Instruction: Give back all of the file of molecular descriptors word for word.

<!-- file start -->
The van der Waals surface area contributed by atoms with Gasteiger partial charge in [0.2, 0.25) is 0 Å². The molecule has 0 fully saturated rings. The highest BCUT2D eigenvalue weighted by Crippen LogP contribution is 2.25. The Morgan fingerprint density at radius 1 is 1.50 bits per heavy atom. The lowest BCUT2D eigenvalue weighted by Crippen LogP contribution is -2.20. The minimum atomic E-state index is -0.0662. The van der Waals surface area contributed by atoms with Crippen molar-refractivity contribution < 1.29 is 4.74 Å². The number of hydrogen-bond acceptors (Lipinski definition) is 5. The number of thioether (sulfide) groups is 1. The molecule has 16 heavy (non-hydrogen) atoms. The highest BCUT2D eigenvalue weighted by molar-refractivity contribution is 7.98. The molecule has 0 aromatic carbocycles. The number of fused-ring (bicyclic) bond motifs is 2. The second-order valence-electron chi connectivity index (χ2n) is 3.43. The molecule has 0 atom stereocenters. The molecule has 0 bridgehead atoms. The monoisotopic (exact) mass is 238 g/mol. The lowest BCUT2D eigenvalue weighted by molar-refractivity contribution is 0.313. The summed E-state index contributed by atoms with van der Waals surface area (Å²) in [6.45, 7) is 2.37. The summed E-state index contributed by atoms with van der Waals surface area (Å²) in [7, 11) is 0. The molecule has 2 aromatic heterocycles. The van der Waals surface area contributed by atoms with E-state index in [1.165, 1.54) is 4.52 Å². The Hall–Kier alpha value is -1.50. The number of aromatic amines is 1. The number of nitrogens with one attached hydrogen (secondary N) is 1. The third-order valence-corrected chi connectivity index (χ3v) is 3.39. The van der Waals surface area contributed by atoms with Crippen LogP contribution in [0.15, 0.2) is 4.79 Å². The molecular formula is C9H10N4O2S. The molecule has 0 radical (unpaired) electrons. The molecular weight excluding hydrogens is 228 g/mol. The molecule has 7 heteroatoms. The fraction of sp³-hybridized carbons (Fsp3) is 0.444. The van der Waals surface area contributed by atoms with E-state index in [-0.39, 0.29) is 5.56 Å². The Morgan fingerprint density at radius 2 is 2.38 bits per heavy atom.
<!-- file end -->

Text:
The van der Waals surface area contributed by atoms with Gasteiger partial charge in [0.2, 0.25) is 0 Å². The molecule has 0 fully saturated rings. The highest BCUT2D eigenvalue weighted by Crippen LogP contribution is 2.25. The Morgan fingerprint density at radius 1 is 1.50 bits per heavy atom. The lowest BCUT2D eigenvalue weighted by Crippen LogP contribution is -2.20. The minimum atomic E-state index is -0.0662. The van der Waals surface area contributed by atoms with Crippen molar-refractivity contribution < 1.29 is 4.74 Å². The number of hydrogen-bond acceptors (Lipinski definition) is 5. The number of thioether (sulfide) groups is 1. The molecule has 16 heavy (non-hydrogen) atoms. The highest BCUT2D eigenvalue weighted by molar-refractivity contribution is 7.98. The molecule has 0 aromatic carbocycles. The number of fused-ring (bicyclic) bond motifs is 2. The second-order valence-electron chi connectivity index (χ2n) is 3.43. The molecule has 0 atom stereocenters. The molecule has 0 bridgehead atoms. The monoisotopic (exact) mass is 238 g/mol. The lowest BCUT2D eigenvalue weighted by molar-refractivity contribution is 0.313. The summed E-state index contributed by atoms with van der Waals surface area (Å²) in [6.45, 7) is 2.37. The summed E-state index contributed by atoms with van der Waals surface area (Å²) in [7, 11) is 0. The molecule has 2 aromatic heterocycles. The van der Waals surface area contributed by atoms with E-state index in [1.165, 1.54) is 4.52 Å². The Hall–Kier alpha value is -1.50. The number of aromatic amines is 1. The number of nitrogens with one attached hydrogen (secondary N) is 1. The third-order valence-corrected chi connectivity index (χ3v) is 3.39. The van der Waals surface area contributed by atoms with Crippen LogP contribution in [0.15, 0.2) is 4.79 Å². The molecular formula is C9H10N4O2S. The molecule has 0 radical (unpaired) electrons. The molecular weight excluding hydrogens is 228 g/mol. The molecule has 7 heteroatoms. The fraction of sp³-hybridized carbons (Fsp3) is 0.444. The van der Waals surface area contributed by atoms with E-state index in [-0.39, 0.29) is 5.56 Å². The Morgan fingerprint density at radius 2 is 2.38 bits per heavy atom.